Senior secondary students will be able to do a 1-day trip to the Greater Bay Area for revamped liberal studies subject.
Hong Kong’s education authorities will offer a new option of a one-day trip to the Greater Bay Area for senior secondary students to fulfil a compulsory requirement for a core subject to save them from having to stay overnight in mainland China, according to the minister.
But Secretary for Education Christine Choi Yuk-lin said there would not be an exemption as requested by some education associations who said they did not have time to prepare and were concerned about the Covid-19 situation in mainland China.
The compulsory tours required for the revamped liberal studies subject – citizenship and social development – have not started since it was launched in the last school year because of the travel restrictions during the pandemic.
The Subsidised Secondary School Council on Wednesday welcomed the new
arrangement and foresaw more schools would choose one-day trips.
Secretary for Education Christine Choi.
The minister said education officials would test the one-day route before school tours started in April to ensure it was safe and smooth, adding there should be sufficient time for schools to prepare for the trip over the next three months.
Choi said schools that opted for tours outside Guangdong could arrange them during the summer holiday.
“There is more than one year to go before the 2024 HKDSE [Diploma of Secondary Education] exams start. I do not see any reason they can’t complete the tours before then,” she said.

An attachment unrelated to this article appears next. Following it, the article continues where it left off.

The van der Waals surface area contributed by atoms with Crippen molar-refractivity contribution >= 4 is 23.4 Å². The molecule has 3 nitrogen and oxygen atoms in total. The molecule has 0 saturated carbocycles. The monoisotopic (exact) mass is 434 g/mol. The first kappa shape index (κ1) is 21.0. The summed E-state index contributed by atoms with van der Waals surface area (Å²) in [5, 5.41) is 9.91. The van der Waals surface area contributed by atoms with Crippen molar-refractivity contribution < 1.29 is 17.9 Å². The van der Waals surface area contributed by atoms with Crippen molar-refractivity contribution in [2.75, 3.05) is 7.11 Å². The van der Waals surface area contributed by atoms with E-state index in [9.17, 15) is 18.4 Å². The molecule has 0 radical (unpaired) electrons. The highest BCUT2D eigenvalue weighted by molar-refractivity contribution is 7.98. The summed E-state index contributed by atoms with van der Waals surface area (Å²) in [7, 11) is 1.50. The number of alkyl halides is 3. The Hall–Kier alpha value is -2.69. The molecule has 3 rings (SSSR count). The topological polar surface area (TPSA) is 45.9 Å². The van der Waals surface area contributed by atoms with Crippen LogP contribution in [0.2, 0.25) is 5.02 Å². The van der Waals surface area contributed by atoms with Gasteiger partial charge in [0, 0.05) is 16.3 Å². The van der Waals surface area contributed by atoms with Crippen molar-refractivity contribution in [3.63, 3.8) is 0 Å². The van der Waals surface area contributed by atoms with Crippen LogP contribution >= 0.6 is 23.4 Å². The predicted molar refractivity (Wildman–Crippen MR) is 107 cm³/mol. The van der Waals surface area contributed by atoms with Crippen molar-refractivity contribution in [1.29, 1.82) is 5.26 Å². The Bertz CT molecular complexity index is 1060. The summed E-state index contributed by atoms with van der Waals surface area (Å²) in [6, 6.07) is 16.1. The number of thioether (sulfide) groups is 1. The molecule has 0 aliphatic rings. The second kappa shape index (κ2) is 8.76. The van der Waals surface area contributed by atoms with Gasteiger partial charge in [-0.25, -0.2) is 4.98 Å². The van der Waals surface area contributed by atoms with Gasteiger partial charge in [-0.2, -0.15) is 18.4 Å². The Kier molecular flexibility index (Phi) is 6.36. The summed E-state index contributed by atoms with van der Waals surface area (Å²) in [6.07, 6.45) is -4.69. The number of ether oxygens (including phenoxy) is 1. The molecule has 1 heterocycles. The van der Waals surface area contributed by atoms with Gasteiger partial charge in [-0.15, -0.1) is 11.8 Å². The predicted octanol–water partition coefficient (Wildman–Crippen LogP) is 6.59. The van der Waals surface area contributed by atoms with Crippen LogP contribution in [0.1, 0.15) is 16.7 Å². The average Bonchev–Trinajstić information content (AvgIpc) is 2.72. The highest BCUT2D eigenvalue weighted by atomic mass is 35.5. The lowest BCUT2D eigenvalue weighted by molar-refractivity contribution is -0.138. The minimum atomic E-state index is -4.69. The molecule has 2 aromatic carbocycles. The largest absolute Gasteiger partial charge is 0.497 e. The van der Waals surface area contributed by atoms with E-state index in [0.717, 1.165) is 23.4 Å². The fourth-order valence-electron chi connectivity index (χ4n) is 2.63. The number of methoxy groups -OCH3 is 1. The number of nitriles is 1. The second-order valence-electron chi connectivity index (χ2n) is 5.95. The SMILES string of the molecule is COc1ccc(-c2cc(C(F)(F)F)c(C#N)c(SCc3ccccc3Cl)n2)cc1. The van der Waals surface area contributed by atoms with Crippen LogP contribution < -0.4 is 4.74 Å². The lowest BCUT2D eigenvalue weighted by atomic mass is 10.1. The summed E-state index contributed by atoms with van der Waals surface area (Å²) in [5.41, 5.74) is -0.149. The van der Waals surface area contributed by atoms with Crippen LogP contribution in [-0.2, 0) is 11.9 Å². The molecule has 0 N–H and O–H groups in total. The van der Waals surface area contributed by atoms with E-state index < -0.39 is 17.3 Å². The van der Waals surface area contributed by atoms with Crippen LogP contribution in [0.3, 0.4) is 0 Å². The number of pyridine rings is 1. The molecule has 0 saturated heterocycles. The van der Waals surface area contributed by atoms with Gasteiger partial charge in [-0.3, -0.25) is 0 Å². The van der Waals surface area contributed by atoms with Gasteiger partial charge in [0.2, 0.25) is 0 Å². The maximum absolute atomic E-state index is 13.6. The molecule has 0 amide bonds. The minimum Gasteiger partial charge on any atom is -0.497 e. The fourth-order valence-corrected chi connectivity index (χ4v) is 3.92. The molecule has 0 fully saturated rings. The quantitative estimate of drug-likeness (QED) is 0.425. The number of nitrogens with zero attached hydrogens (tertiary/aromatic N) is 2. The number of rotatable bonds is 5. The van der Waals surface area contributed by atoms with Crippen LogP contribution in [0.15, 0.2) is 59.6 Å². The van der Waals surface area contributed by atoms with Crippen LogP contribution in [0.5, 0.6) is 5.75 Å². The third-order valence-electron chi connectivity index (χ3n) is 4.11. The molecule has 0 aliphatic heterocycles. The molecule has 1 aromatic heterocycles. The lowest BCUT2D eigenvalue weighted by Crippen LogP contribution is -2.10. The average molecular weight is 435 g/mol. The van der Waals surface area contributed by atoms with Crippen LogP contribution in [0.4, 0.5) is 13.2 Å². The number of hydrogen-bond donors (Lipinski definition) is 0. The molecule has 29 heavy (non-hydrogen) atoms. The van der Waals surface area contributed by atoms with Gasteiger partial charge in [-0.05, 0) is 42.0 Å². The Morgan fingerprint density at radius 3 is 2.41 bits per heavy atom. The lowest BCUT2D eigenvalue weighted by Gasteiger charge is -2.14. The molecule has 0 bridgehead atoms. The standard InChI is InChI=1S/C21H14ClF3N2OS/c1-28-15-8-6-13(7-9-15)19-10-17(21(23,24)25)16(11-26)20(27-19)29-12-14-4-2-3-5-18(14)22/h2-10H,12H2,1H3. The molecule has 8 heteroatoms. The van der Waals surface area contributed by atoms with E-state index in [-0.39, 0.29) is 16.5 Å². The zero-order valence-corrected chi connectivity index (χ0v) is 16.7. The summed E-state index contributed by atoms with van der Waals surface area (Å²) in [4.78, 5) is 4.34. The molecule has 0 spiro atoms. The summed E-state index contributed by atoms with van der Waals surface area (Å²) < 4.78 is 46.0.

The new core subject for senior secondary students was introduced to replace liberal studies. Its syllabus focuses on national security, identity, lawfulness and patriotism. It was revamped following accusations that the curriculum was radicalising youngsters.
The current 50,000 Secondary Five students are the first batch to study the new subject since it was launched in the last school year. They are required to join at least one tour to the mainland.
Out of 21 possible routes and itineraries the bureau provided in July, eight lasted for two days, 10 for three days, one for four days and the rest for five days. Schools have submitted their choices.
Lee Yi-ying, chairwoman of the Subsidised Secondary School Council, said principals generally welcomed the new arrangement.
“I think more schools would switch to this one-day trip as it is a safe option,” she said.
Meanwhile, the minister said she was “optimistic” that when students living on the mainland resumed in-person classes at Hong Kong campuses, they would be allowed to present negative results from rapid antigen tests instead of polymerase chain reaction (PCR) tests as currently required by the mainland authorities for crossing the border.
But she said they still needed to finalise the details with mainland authorities.
Choi said they were also seeking to exempt the cross-border students’ parents or nannies from the need to compete for the quotas currently applied to other travellers.
She said a code-scanning system used by Primary One to Four cross-border pupils for immigration clearance at Hong Kong border checkpoints would probably be extended to all students, while the renewal of their travel documents would be expedited.
Cross-boundary passengers arrive at Futian Control Point in Shenzhen.
The government said the cross-border students, who have been attending classes online for nearly three years, were expected to be allowed back to campus after the Lunar New Year holiday.
Choi expected secondary school students to return to campus on February 1, followed by primary and kindergarten students in mid-February.
There are nearly 21,000 cross-border students and 25 per cent of them stayed in Hong Kong during the pandemic. Among those who live on the mainland, there are 7,000 secondary students, 13,000 primary and 900 kindergarten pupils.